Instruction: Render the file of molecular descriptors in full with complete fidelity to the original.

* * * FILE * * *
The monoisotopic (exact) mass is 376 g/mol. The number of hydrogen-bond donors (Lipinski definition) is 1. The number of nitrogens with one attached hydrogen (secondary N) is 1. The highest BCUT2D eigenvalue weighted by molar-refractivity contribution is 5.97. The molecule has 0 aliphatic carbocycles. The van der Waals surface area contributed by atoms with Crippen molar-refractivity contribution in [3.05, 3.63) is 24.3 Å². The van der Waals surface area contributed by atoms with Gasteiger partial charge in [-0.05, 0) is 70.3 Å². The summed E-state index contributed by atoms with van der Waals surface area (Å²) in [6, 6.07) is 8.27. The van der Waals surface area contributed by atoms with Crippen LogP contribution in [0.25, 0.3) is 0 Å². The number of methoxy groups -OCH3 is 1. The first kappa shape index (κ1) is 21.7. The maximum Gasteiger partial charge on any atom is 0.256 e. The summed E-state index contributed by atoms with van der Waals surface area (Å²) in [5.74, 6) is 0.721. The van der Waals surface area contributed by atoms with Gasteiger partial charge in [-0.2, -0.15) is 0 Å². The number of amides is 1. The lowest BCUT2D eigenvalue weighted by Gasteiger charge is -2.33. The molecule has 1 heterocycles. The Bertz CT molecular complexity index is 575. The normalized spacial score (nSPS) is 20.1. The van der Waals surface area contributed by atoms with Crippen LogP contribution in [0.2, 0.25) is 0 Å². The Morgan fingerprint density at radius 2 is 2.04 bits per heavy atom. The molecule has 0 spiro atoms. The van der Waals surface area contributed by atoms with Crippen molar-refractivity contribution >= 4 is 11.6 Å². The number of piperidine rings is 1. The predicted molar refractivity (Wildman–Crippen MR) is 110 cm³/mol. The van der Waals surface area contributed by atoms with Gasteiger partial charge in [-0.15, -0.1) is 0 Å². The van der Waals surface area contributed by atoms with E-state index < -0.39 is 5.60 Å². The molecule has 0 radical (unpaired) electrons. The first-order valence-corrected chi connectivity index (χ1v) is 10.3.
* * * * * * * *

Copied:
The monoisotopic (exact) mass is 376 g/mol. The number of hydrogen-bond donors (Lipinski definition) is 1. The number of nitrogens with one attached hydrogen (secondary N) is 1. The highest BCUT2D eigenvalue weighted by molar-refractivity contribution is 5.97. The molecule has 0 aliphatic carbocycles. The van der Waals surface area contributed by atoms with Crippen molar-refractivity contribution in [3.05, 3.63) is 24.3 Å². The van der Waals surface area contributed by atoms with Gasteiger partial charge in [-0.05, 0) is 70.3 Å². The summed E-state index contributed by atoms with van der Waals surface area (Å²) in [6, 6.07) is 8.27. The van der Waals surface area contributed by atoms with Crippen LogP contribution in [0.25, 0.3) is 0 Å². The number of methoxy groups -OCH3 is 1. The first kappa shape index (κ1) is 21.7. The maximum Gasteiger partial charge on any atom is 0.256 e. The summed E-state index contributed by atoms with van der Waals surface area (Å²) in [5.74, 6) is 0.721. The van der Waals surface area contributed by atoms with Gasteiger partial charge in [-0.2, -0.15) is 0 Å². The number of amides is 1. The lowest BCUT2D eigenvalue weighted by Gasteiger charge is -2.33. The molecule has 1 heterocycles. The Bertz CT molecular complexity index is 575. The normalized spacial score (nSPS) is 20.1. The van der Waals surface area contributed by atoms with Crippen LogP contribution in [0.2, 0.25) is 0 Å². The Morgan fingerprint density at radius 2 is 2.04 bits per heavy atom. The molecule has 0 spiro atoms. The van der Waals surface area contributed by atoms with Crippen molar-refractivity contribution >= 4 is 11.6 Å². The number of piperidine rings is 1. The predicted molar refractivity (Wildman–Crippen MR) is 110 cm³/mol. The van der Waals surface area contributed by atoms with Gasteiger partial charge in [-0.15, -0.1) is 0 Å². The van der Waals surface area contributed by atoms with E-state index < -0.39 is 5.60 Å². The molecule has 0 radical (unpaired) electrons. The first-order valence-corrected chi connectivity index (χ1v) is 10.3.